Every industry is vulnerable to bad actors, and these individuals can be found within even the most reputable of businesses.
Unfortunately, these bad actors can cause significant disruption, with fraud and malpractice two of the most common challenges. Both of these issues are known to impact the supply chain, and are perhaps more common than you might believe. Private businesses lose £133.6 billion a year to procurement fraud – the most common type found within supply chains.
Due to their scale and complexity, there are many points of weakness a bad actor could look to abuse, and manually monitoring these sprawling networks inevitably leaves shaded areas for exploitation to occur.
With this in mind, continuous monitoring of the supply chain should play a vital role in fraud mitigation tactics. To achieve this, the right tools and advanced technologies must be injected at key points of the supply chain to keep an eye on where fraud is most likely to occur.
When is fraud most likely to occur?
Certain stages of the supply chain are inherently more susceptible to being targeted by fraudsters, including procurement, inventory management, and distribution. These vulnerabilities tend to be emphasised when businesses and supply chains are experiencing turbulence, such as that caused by the war in Ukraine.
When business owners turn their attention to staying above the red line, attention is diverted away from the areas that are open to abuse.
More often than not, those targeting key areas have inside knowledge of the organisation – dishonest suppliers may fraudulently inflate prices or collude with internal employees to exploit the organisation financially, for example through inventory theft or syphoning off money as part of procurement fraud.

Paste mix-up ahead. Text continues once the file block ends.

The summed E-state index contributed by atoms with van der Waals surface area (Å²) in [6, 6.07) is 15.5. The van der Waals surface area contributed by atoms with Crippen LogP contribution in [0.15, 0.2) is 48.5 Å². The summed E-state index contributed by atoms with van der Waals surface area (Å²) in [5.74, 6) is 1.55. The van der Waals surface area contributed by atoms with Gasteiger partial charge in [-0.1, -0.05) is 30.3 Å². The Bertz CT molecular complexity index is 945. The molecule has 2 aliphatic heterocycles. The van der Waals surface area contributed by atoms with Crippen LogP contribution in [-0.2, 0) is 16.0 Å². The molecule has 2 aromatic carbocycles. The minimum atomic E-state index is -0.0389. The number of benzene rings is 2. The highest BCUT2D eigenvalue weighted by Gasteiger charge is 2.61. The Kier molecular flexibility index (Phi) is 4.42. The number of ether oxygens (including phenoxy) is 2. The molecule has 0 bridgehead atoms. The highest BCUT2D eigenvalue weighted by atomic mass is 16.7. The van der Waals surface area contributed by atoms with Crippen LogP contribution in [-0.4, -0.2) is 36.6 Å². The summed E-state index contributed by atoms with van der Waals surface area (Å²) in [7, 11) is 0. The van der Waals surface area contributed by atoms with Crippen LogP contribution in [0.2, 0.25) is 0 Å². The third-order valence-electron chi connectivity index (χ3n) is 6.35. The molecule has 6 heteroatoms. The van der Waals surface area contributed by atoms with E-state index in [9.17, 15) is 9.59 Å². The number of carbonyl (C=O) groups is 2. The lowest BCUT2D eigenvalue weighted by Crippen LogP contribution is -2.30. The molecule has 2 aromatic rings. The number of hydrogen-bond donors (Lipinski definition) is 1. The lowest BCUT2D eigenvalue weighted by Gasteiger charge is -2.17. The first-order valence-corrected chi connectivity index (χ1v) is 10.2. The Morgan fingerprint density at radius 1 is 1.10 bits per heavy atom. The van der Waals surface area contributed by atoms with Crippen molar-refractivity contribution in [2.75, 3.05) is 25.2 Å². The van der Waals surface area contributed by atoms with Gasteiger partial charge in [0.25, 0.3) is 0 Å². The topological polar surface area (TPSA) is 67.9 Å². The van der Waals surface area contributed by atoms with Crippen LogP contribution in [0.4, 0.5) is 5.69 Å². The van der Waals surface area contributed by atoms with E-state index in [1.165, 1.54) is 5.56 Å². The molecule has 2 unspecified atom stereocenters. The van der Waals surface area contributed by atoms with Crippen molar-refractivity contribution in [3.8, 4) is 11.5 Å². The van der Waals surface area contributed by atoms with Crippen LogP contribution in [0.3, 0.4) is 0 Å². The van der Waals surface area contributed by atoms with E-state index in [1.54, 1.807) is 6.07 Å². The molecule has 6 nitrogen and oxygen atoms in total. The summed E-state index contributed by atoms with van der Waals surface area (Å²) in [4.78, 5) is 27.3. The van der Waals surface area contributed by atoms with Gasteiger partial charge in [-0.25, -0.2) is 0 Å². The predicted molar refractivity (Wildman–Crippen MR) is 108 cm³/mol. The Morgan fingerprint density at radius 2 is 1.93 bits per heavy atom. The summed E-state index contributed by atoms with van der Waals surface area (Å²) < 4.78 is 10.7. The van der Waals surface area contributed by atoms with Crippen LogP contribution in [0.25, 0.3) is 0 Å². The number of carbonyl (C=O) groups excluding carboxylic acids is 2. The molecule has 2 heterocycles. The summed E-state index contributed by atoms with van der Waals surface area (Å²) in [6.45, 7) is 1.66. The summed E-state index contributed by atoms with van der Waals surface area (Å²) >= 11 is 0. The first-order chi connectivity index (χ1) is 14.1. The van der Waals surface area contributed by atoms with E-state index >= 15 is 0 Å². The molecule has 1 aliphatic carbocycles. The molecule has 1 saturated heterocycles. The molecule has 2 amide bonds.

In fact, procurement fraud in the UK has jumped 13% in the past year, according to independent advisory firm, Accuracy.
How technology can help
Even though a fraud expert could likely pick out a fraudulent transaction upon investigation, due to the sheer scale of supply chains it’s not feasible that a person or even a whole team could effectively monitor for fraud 24 hours a day, 7 days a week. That is where artificial intelligence (AI) and machine learning (ML) can help.
Using AI and ML, systems can be taught to identify and flag tell-tale signs of fraudulent behaviour. With the supply chain being monitored in real-time, experts are only alerted to check on transactions that are likely to be criminal – allowing them to dedicate more time per transaction to thoroughly assess the risk of fraud.
It’s important to point out that some fraudsters are wise to detection methods, and often update their tactics to stay under the radar. This means that an AI may not recognise what they are doing under pre-assigned rules. But, by training AI on what typical transactions look like – in terms of volumes, cash values, and frequencies, any transactions which trend away from this norm are also escalated for human analysis.
This two-pronged approach takes a holistic and proactive approach to risk management, allowing supply chain managers to minimise financial losses and prevent crime.
Extracting helpful data
There are two key benefits of continuous monitoring. Firstly, a well-guarded supply chain. Secondly, the huge wealth of data these systems generate. This data can be analysed to derive valuable insights which boost overall performance.
For example, procurement teams can drill down into the data to compare pricing across divisions and geography, and achieve optimal contractual agreements. Having a central source of data also reduces audit costs and saves staff administrative time when inspections are required.
Continuously analysing delivery performance across suppliers helps busy stock management teams to stay ahead of shipment delays or other unforeseen challenges. Over time, this data can also highlight bottlenecks or other issues in need of a resolution.
However, as with any organisational change, stakeholder and whole team engagement is vital to ensure success in implementing continuous monitoring practices.
Without the necessary alignment across fraud prevention efforts, the system is fragmented. Cracks and vulnerabilities that remain or are newly opened will offer fraudsters avenues to exploit.
Using time freed up by automation and refinement of manually checked transactions, staff can conduct regular reviews and adjustments. Doing so keeps the continuous monitoring approach robust, up to date – and importantly, one step ahead of fraud.
Supply chains will remain an attractive target for criminals to exploit. Therefore, reducing the risks of fraud and malpractice by incorporating technology and leveraging continuous monitoring practices into supply chains is a necessity. Preventing fraud effectively not only protects an organisation’s financial health, but also maintains their reputation as a responsible and trustworthy business entity.
Find out more about how SAS can improve your supply chain intelligence.